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  • Testimony posted September 21, 2016 by David W. Kreutzer, Ph.D. Asia’s Growing Hunger for Energy: U.S. Policy and Supply Opportunities

    Testimony before Foreign Affairs Committee: Subcommittee on Asia and the Pacific U.S. House of Representatives September 8, 2016 My name is David Kreutzer. I am Senior Research Fellow in Energy Economics and Climate Change at The Heritage Foundation. The views I express in this testimony are my own and should not be construed as representing any official position of The…

  • Issue Brief posted September 13, 2016 by Rachel Greszler Congress Needs to Address the PBGC’s Multiemployer Program Deficit Now

    The Pension Benefit Guaranty Corporation (PBGC) is a government entity that provides mandatory insurance to private pension plans. If a private pension plan fails, the PBGC pays out insured benefits so that pensioners are not left penniless.[1] The problem is, however, that the PBGC’s multiemployer program is itself insolvent and will likely run out of money to pay…

  • Backgrounder posted September 6, 2016 by Rachel Greszler Government Intervention in Coal Mining Seven Decades Ago No Justification for Pension Bailout Today

    Two bills introduced in Congress—S. 1714 in the Senate and H.R. 2403 in the House—would bail out the United Mine Workers of America (UMWA) pension plan with up to $490 million per year.[1] Such action would set an incredibly dangerous precedent, opening the door to taxpayer bailouts of more than $600 billion in unfunded union pensions, not to mention trillions of dollars…

  • Commentary posted September 1, 2016 by Salim Furth, Ph.D. Puerto Rico Oversight Board Members Specialize in Finance, Not Economic Reform

    President Barack Obama has appointed the seven members of the congressionally mandated oversight board for Puerto Rico. The board will have authority over the U.S. territory’s finances as Puerto Rico goes through a new bankruptcy proceeding created by the Puerto Rico Oversight, Management, and Economic Stability Act, which the president signed this summer. The members’…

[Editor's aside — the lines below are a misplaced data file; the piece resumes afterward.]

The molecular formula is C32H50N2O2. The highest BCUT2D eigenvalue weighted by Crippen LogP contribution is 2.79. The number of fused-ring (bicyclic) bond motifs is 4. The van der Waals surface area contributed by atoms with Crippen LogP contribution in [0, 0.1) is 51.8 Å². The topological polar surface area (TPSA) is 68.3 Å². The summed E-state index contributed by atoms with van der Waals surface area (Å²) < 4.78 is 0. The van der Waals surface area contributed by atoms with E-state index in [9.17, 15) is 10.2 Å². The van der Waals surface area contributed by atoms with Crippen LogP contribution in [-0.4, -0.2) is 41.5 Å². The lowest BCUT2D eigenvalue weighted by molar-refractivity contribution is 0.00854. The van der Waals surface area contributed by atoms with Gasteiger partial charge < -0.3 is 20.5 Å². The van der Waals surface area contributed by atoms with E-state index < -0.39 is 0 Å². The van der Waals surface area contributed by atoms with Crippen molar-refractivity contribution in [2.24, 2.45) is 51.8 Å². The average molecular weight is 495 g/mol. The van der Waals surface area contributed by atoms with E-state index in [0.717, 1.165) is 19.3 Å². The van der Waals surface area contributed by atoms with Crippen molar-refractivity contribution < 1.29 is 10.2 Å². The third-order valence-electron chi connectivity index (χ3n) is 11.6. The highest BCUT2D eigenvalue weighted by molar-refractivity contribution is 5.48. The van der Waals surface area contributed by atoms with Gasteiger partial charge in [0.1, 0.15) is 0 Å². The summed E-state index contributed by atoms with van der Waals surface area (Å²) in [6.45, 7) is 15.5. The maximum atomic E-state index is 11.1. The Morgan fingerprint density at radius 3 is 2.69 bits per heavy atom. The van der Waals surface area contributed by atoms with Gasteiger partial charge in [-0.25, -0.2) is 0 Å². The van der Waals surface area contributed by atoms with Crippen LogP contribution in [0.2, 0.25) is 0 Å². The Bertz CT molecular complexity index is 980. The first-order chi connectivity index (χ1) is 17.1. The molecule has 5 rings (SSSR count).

• Backgrounder posted September 1, 2016 by Kevin D. Dayaratna, Ph.D., David W. Kreutzer, Ph.D., Nicolas Loris Time to Unlock America’s Vast Oil and Gas Resources

    In March 2012 President Barack Obama stated, “We can’t just drill our way to lower gas prices.”[1] He said the same thing earlier that year on the campaign trail.[2] He said it a lot.[3] Perhaps the line polled well, but it was not true. The U.S. did drill its way to lower gas prices over the past several years (for both natural gas and gasoline) and broke the back of the…

  • Commentary posted August 31, 2016 by Rachel Greszler Will Uncle Sam be the mine union’s sugar daddy?

    Should taxpayers have to pick up the tab when unions break their promises? The United Mine Workers of America union thinks so. Its pension fund has promised workers $5.6 billion more than it can pay. Now that it is running out of money, the union has had its friends in Congress introduce legislation (HR 2403 and S 1714) that would use taxpayer funds to cover the…

  • Backgrounder posted August 30, 2016 by James Sherk Unelected Representatives: 94 percent of Union Members Never Voted for a Union

    Workers are legally represented by unions in workplace negotiations. In theory, this legal representation is legitimized through a democratic process in which workers vote in favor of union representation. In practice, only 6 percent of those covered by unions under the National Labor Relations Act (NLRA) have ever voted for union representation. In some cases, National…

  • Special Report posted August 30, 2016 by James M. Roberts, William T. Wilson, Ph.D., Diane Katz, Anthony B. Kim, Bruce Klingner, David W. Kreutzer, Ph.D., Nicolas Loris, Joshua Meservey, Ambassador Terry Miller, Bryan Riley, Brett D. Schaefer 2017 Global Agenda for Economic Freedom